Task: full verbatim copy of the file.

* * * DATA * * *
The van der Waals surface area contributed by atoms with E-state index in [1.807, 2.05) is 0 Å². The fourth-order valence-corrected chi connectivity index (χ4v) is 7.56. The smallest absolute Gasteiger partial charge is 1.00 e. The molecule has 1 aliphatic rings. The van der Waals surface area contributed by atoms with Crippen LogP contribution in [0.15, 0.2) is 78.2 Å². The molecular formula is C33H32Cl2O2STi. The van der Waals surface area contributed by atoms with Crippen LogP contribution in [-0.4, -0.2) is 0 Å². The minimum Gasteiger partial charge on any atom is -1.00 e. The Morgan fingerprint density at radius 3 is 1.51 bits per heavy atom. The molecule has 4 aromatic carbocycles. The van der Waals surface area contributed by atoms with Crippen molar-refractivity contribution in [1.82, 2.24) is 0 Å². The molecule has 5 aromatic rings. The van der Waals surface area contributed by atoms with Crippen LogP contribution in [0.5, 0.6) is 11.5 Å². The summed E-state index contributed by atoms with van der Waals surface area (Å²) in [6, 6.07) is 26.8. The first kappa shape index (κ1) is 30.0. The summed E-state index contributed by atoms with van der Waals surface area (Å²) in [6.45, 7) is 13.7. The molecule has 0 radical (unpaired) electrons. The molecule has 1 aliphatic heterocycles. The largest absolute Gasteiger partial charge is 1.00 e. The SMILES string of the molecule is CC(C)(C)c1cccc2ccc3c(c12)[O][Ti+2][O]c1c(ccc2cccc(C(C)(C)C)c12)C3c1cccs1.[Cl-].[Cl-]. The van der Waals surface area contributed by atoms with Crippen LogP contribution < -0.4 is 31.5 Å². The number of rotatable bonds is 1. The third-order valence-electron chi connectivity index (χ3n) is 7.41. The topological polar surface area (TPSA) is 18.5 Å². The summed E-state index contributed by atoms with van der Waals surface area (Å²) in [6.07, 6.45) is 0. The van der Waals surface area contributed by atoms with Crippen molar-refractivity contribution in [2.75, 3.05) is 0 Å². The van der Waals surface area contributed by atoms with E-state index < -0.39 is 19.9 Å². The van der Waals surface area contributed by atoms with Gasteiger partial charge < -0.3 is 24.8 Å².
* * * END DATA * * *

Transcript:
The van der Waals surface area contributed by atoms with E-state index in [1.807, 2.05) is 0 Å². The fourth-order valence-corrected chi connectivity index (χ4v) is 7.56. The smallest absolute Gasteiger partial charge is 1.00 e. The molecule has 1 aliphatic rings. The van der Waals surface area contributed by atoms with Crippen LogP contribution in [0.15, 0.2) is 78.2 Å². The molecular formula is C33H32Cl2O2STi. The van der Waals surface area contributed by atoms with Crippen LogP contribution in [-0.4, -0.2) is 0 Å². The minimum Gasteiger partial charge on any atom is -1.00 e. The Morgan fingerprint density at radius 3 is 1.51 bits per heavy atom. The molecule has 4 aromatic carbocycles. The van der Waals surface area contributed by atoms with Crippen molar-refractivity contribution in [1.82, 2.24) is 0 Å². The molecule has 5 aromatic rings. The van der Waals surface area contributed by atoms with Crippen LogP contribution in [0.5, 0.6) is 11.5 Å². The summed E-state index contributed by atoms with van der Waals surface area (Å²) in [6, 6.07) is 26.8. The first kappa shape index (κ1) is 30.0. The summed E-state index contributed by atoms with van der Waals surface area (Å²) in [6.45, 7) is 13.7. The molecule has 0 radical (unpaired) electrons. The molecule has 1 aliphatic heterocycles. The largest absolute Gasteiger partial charge is 1.00 e. The SMILES string of the molecule is CC(C)(C)c1cccc2ccc3c(c12)[O][Ti+2][O]c1c(ccc2cccc(C(C)(C)C)c12)C3c1cccs1.[Cl-].[Cl-]. The van der Waals surface area contributed by atoms with Crippen LogP contribution < -0.4 is 31.5 Å². The number of rotatable bonds is 1. The third-order valence-electron chi connectivity index (χ3n) is 7.41. The topological polar surface area (TPSA) is 18.5 Å². The summed E-state index contributed by atoms with van der Waals surface area (Å²) in [6.07, 6.45) is 0. The van der Waals surface area contributed by atoms with Crippen molar-refractivity contribution in [2.75, 3.05) is 0 Å². The van der Waals surface area contributed by atoms with E-state index < -0.39 is 19.9 Å². The van der Waals surface area contributed by atoms with Gasteiger partial charge < -0.3 is 24.8 Å².